News | May 31, 2018

Mobile concrete printer can build housing in hours

Businesses can license the patent-pending technology for product development

News Article Image of Mobile concrete printer can build housing in hours

A barracks hut constructed with the patent-pending Automated Construction of Expeditionary Structures system. The new construction technology reduces building materials shipped by half and construction manpower requirements by 62 percent compared to expedient plywood construction in overseas military construction. This hut resides at the Construction Engineering Research Laboratory in Champaign, Illinois. (Michael Jazdyk/Army)

Researchers from the Army’s Construction Engineering Research Laboratory have created a robotic 3-D printer system that built a house in less than a day.

The 16-by-32 foot long structure constructed at the lab facility in Champaign, Illinois, was modeled after a the B-hut barracks commonly built to house troops in Iraq and Afghanistan.

The proven prototype, called the Automated Construction of Expeditionary Structures (ACES), is a scalable 3-D printer fed with a locally-sourced concrete mix. The automated system requires few operators and can be palletized for easy transport.

The big advantage over competing systems is ACES’ ability to use up to three-eighths inch aggregate in the concrete that is used.

“ACES provides a capability to print custom designed expeditionary structures on-demand, in the field, using locally available materials. ACES will allow the Army to print buildings and other required infrastructure, such as barriers, culverts, and obstacles on location,” said Dr. Michael Case, the program manager who managed its development.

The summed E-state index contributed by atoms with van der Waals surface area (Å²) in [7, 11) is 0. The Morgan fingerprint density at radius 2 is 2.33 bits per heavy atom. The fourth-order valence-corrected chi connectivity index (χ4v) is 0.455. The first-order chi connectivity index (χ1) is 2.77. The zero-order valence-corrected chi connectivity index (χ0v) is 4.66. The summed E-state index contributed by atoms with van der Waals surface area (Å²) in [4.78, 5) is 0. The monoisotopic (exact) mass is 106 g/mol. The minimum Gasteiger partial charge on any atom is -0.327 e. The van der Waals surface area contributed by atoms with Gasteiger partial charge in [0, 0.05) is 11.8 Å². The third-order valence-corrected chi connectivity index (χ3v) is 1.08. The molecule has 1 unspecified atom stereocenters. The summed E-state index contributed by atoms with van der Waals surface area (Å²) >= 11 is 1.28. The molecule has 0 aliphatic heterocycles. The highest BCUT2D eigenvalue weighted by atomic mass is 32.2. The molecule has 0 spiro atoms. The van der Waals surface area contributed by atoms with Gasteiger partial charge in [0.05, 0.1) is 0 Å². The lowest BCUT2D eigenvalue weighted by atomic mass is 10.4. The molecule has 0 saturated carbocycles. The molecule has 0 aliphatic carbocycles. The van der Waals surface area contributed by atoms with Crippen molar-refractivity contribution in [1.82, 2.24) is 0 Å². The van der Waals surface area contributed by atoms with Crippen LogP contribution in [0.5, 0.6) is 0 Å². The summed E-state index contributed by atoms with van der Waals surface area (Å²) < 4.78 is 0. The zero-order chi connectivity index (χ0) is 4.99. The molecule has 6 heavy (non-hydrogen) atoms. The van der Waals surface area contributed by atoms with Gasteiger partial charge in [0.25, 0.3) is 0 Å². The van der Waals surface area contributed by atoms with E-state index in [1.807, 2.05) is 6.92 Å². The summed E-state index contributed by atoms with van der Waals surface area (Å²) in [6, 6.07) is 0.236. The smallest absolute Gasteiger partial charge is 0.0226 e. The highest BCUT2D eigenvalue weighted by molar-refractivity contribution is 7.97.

News Article Image of Mobile concrete printer can build housing in hours

The printing head's precision delivery allows the concrete to be quickly layered from the ground up.

Mike Jazdyk/Army

Businesses that would like to develop ACES into a new product or service for their customers are in luck. The Army submitted patent applications to the U.S. Patent and Trademark Office, which were made public in March, paving the way for the technology to be transferred to industry.

TechLink, the Department of Defense’s national partnership intermediary, is ready to guide companies, large and small, through the patent licensing process. Since 1999, the non-profit center has helped DoD laboratories license over 1,000 inventions to industry.

“The ACES team built and validated an amazing 3-D printer,” said Quinton King, senior technology manager at TechLink. “Unlike other big printers, ACES can use large aggregate in the concrete mix and the structures are both horizontally and vertically reinforced, which makes it viable for commercial applications.”

Headshot Image of Quinton King, PhD, CLP

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